Baseball season is in full swing, and catching a game at Nationals Park makes for a super fun and entertaining outing with the kids. However, one complaint I often hear about taking the whole fam out to the ballgame is the cost. Tickets alone can put a dent in the wallet; tack on concessions and parking, and it’s an all-out splurge. Luckily, there are some easy ways to save on the family ballpark experience and still have a great time. Here are some tips for doing a Nats game without breaking the bank.
Before you purchase tickets through the Nationals website, do some comparison shopping. Discount seats are almost always available through online ticket outlets, especially if you buy far enough in advance and have some flexibility with dates and seating preferences. These are a few of my go-to sites for ticket deals:
– StubHub is a popular one, conveniently listing the ticket price, seating section, and number of seats still available.
– Goldstar often has Nats tickets among its discounts on live entertainment and events.
– SeatGeek uses its Deal Score to tell you how good of a deal you’re getting.
– Other local deals sites are also worth checking out — you can find on list of them here.
Packages & Promos
There are often special ticket packages and deals to take advantage of when you do purchase through the Nationals website. One of the best for families is the Harris Teeter Family Fun Pack. Available for Saturday & Sunday home games, tickets start at $20 and include a ticket, hot dog, bag of chips, and bottle of water. Other specials, like the Bud & Baseball and Military & Government Employee Discount might appeal and/or apply to you and are worth checking out along with all of the deals available to fans.
Just about every home game has a promo going on, usually some kind of swag giveaway, but every once in a while there are $1 hot dogs or ice cream. If you’re familiar with the ballpark food prices, then you know this is a great deal.
Also, a friend told me she just Googles “Nats ticket promos” and often finds some great ones.
Take your chances and try to get really cheap seats the day of. Two and a half hours before every home game, you can get $5 tickets at the Box Office. You won’t be sitting behind home plate, but, hey, you’re in for five bucks! It’s not a guarantee since a limited amount are available, so have a back-up plan — be prepared to pay more for other available tickets or do something else altogether. (Yards Park and Canal Park boasting fountains that welcome kids to play are nearby, as are many eateries that show the game on TV.)
Ballpark fare is part of the whole baseball experience, but eating and drinking at a game adds up quickly. (Where else do you pay $9 for a Miller Lite? (Update: Nats Park is now a Bud Lite ballpark.) But while you can’t BYOB, you can BYO snacks and water. Food must be brought in single serving bags, and one unopened bottle of water per person is permitted. So, while it might not be easy to pack up freshly grilled hot dogs (though you can certainly try), you can bring your own peanuts and cracker jacks to keep the kiddos snack-happy. Get more details on the outside food policy in the Nationals Park Information Guide. [Note: You can’t BYO in 2021 so far, but I will update if that changes.]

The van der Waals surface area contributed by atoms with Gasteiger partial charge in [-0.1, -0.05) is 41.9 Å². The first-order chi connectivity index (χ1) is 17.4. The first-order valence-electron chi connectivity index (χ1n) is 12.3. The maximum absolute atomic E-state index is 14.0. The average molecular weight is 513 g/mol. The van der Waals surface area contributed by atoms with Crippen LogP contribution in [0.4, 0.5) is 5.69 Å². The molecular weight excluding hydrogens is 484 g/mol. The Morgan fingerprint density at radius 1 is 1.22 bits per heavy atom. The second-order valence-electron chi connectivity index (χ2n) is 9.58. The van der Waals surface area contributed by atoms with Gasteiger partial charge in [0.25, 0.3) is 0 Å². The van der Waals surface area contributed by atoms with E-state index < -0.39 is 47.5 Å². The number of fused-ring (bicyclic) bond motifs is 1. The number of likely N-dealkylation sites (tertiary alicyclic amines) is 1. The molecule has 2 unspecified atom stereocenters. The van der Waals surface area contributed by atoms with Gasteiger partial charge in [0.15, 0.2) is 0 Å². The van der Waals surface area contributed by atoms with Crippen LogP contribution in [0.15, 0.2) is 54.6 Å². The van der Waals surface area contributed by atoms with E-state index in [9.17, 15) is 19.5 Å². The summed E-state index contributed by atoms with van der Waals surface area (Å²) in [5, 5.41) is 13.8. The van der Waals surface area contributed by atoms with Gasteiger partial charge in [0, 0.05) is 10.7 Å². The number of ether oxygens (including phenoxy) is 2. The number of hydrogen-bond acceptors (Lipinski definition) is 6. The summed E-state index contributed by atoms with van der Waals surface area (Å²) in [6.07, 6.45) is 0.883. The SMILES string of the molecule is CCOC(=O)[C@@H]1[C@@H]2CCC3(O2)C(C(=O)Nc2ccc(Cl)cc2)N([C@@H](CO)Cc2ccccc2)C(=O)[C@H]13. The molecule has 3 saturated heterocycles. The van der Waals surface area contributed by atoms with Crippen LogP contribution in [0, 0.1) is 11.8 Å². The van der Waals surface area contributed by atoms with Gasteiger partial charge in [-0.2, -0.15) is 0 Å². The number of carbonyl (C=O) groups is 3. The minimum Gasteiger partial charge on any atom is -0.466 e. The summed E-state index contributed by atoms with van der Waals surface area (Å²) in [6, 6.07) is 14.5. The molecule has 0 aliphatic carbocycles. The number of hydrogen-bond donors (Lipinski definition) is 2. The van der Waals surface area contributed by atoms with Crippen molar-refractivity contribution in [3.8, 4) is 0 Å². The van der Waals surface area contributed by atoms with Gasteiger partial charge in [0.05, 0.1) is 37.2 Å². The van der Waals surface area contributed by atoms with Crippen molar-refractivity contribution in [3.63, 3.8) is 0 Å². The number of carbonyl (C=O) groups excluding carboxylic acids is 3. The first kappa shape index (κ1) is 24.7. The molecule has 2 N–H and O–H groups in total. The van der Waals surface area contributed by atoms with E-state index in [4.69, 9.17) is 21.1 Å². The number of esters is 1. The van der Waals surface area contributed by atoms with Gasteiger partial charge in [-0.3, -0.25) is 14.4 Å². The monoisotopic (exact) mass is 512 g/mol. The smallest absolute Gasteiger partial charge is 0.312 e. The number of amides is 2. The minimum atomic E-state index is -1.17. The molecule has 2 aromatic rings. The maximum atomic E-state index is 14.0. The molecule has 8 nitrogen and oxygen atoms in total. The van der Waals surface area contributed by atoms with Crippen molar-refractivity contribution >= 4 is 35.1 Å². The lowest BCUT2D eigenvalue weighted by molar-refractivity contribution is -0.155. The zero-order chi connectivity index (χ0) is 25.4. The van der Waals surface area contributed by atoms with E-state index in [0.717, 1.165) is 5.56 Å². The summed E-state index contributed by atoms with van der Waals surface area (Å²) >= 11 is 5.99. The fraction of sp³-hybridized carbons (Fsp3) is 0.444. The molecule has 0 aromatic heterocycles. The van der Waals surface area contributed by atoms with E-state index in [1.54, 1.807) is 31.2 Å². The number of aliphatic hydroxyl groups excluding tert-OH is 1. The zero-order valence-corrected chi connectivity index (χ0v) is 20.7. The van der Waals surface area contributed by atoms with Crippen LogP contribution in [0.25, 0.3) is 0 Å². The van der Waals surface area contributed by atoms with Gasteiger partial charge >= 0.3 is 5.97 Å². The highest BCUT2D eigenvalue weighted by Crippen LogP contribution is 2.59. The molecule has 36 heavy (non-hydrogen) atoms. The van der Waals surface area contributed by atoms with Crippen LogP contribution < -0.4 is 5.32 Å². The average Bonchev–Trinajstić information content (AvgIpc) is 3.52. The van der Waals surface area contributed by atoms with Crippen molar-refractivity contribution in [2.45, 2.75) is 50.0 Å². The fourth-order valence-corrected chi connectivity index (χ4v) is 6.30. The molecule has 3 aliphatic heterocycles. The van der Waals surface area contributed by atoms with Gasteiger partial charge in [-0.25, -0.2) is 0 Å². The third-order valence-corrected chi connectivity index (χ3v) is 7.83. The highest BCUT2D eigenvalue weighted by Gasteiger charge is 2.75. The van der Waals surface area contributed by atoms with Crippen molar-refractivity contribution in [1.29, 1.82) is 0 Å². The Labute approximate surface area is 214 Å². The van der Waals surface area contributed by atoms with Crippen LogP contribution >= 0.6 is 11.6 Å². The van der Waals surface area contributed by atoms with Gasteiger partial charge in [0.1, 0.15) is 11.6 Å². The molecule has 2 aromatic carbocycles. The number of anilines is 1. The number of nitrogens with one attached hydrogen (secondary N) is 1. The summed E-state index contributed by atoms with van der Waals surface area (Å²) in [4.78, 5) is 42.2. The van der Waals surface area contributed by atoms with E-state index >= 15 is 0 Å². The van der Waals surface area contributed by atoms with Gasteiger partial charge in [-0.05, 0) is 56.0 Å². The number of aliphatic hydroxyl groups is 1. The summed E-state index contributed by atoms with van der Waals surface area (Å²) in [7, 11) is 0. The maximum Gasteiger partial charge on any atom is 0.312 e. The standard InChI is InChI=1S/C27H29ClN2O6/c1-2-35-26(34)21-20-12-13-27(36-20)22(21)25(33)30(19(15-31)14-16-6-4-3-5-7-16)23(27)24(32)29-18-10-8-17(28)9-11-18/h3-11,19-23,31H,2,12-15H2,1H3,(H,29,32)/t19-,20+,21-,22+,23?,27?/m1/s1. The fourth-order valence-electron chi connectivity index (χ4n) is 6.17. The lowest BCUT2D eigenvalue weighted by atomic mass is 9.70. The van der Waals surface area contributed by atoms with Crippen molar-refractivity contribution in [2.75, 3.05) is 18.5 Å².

Join the Club
If you anticipate bringing the kids to at least a few games, then signing them up for the Jr. Nationals Kids Club is practically a no-brainer. The $20 membership gets them all kinds of great benefits: a free meal at the ballpark, an opportunity to watch batting practice from the field, meet and greets, a special line for Kids Run the Bases, a coupon for buy one get one free tickets, Nats swag, and even more. Between the BOGO tickets and comp meal, it pretty much pays for itself — and it helps you save (to pay for the pricey beers). Read more about the club here. Update: There is also a free version of the club, and kids who join get a comp meal (hot dog, chips or applesauce, and soda or water) at every home game through Labor Day! [Note: There may be some changes to this with Covid.]
Don’t drive if you don’t have to. It’s difficult to find street parking near Nationals Park, and parking in the garage or a nearby lot can be expensive. Ride bikes if you can — not only is cycling there fun, an awesome bike valet makes it easy to stash your ride once there. It’s free to leave your bike, but plan to tip the guys running it — they deserve it. Metro is also a great cheaper option. The Navy Yard station on the Green Line is just a block from the ballpark. Or you can ride the Blue/Orange Line to Capitol South, then take the shoe leather express from there.
For other transportation alternatives, see The Way to Go to Nationals Park.